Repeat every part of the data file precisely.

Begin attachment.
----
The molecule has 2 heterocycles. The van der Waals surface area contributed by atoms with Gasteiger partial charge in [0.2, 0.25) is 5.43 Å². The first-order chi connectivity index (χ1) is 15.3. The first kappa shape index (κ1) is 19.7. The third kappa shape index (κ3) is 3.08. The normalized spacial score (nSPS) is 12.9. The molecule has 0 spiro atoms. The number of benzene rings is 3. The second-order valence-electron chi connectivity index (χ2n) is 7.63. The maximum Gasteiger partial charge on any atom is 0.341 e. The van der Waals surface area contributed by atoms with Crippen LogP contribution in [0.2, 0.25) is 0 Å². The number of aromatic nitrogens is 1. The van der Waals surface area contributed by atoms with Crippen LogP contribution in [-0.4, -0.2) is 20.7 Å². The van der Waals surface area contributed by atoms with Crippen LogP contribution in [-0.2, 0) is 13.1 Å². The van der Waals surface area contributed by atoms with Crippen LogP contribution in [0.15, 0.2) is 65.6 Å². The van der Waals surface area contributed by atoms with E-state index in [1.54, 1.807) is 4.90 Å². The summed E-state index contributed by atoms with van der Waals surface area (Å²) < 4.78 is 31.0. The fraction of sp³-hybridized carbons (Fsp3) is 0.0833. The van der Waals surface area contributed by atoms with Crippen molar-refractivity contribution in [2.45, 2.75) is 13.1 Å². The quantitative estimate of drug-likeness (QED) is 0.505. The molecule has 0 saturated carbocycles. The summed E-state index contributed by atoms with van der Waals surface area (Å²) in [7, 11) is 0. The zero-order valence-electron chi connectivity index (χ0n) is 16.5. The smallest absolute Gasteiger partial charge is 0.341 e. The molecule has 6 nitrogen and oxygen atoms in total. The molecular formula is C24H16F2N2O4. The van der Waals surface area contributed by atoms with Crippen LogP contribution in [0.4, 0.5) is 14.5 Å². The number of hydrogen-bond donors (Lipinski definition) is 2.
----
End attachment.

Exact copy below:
The molecule has 2 heterocycles. The van der Waals surface area contributed by atoms with Gasteiger partial charge in [0.2, 0.25) is 5.43 Å². The first-order chi connectivity index (χ1) is 15.3. The first kappa shape index (κ1) is 19.7. The third kappa shape index (κ3) is 3.08. The normalized spacial score (nSPS) is 12.9. The molecule has 0 spiro atoms. The number of benzene rings is 3. The second-order valence-electron chi connectivity index (χ2n) is 7.63. The maximum Gasteiger partial charge on any atom is 0.341 e. The van der Waals surface area contributed by atoms with Crippen LogP contribution in [0.2, 0.25) is 0 Å². The number of aromatic nitrogens is 1. The van der Waals surface area contributed by atoms with Crippen LogP contribution in [-0.4, -0.2) is 20.7 Å². The van der Waals surface area contributed by atoms with Crippen LogP contribution in [-0.2, 0) is 13.1 Å². The van der Waals surface area contributed by atoms with Crippen LogP contribution in [0.15, 0.2) is 65.6 Å². The van der Waals surface area contributed by atoms with E-state index in [1.54, 1.807) is 4.90 Å². The summed E-state index contributed by atoms with van der Waals surface area (Å²) < 4.78 is 31.0. The fraction of sp³-hybridized carbons (Fsp3) is 0.0833. The van der Waals surface area contributed by atoms with Crippen molar-refractivity contribution in [2.45, 2.75) is 13.1 Å². The quantitative estimate of drug-likeness (QED) is 0.505. The molecule has 0 saturated carbocycles. The summed E-state index contributed by atoms with van der Waals surface area (Å²) in [7, 11) is 0. The zero-order valence-electron chi connectivity index (χ0n) is 16.5. The smallest absolute Gasteiger partial charge is 0.341 e. The molecule has 6 nitrogen and oxygen atoms in total. The molecular formula is C24H16F2N2O4. The van der Waals surface area contributed by atoms with Crippen LogP contribution in [0.4, 0.5) is 14.5 Å². The number of hydrogen-bond donors (Lipinski definition) is 2.